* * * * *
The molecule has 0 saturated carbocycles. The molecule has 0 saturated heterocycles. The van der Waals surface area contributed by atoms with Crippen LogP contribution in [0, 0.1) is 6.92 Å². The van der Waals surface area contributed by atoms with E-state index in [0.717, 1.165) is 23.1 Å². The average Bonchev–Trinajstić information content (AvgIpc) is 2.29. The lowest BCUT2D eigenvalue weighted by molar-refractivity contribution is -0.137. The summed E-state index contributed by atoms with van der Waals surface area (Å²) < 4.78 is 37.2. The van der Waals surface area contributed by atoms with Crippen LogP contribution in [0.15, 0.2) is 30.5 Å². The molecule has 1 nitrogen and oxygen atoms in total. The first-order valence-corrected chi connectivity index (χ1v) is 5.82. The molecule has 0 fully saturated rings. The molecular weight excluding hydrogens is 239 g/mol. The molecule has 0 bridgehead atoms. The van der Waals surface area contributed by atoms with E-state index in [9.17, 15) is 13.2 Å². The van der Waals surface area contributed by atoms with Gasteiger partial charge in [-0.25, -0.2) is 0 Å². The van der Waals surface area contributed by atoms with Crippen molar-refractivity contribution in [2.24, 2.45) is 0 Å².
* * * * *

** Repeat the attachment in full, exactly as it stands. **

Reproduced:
The molecule has 0 saturated carbocycles. The molecule has 0 saturated heterocycles. The van der Waals surface area contributed by atoms with Crippen LogP contribution in [0, 0.1) is 6.92 Å². The van der Waals surface area contributed by atoms with E-state index in [0.717, 1.165) is 23.1 Å². The average Bonchev–Trinajstić information content (AvgIpc) is 2.29. The lowest BCUT2D eigenvalue weighted by molar-refractivity contribution is -0.137. The summed E-state index contributed by atoms with van der Waals surface area (Å²) < 4.78 is 37.2. The van der Waals surface area contributed by atoms with Crippen LogP contribution in [0.15, 0.2) is 30.5 Å². The molecule has 1 nitrogen and oxygen atoms in total. The first-order valence-corrected chi connectivity index (χ1v) is 5.82. The molecule has 0 fully saturated rings. The molecular weight excluding hydrogens is 239 g/mol. The molecule has 0 bridgehead atoms. The van der Waals surface area contributed by atoms with E-state index in [9.17, 15) is 13.2 Å². The van der Waals surface area contributed by atoms with Gasteiger partial charge in [-0.25, -0.2) is 0 Å². The van der Waals surface area contributed by atoms with Crippen molar-refractivity contribution in [2.24, 2.45) is 0 Å².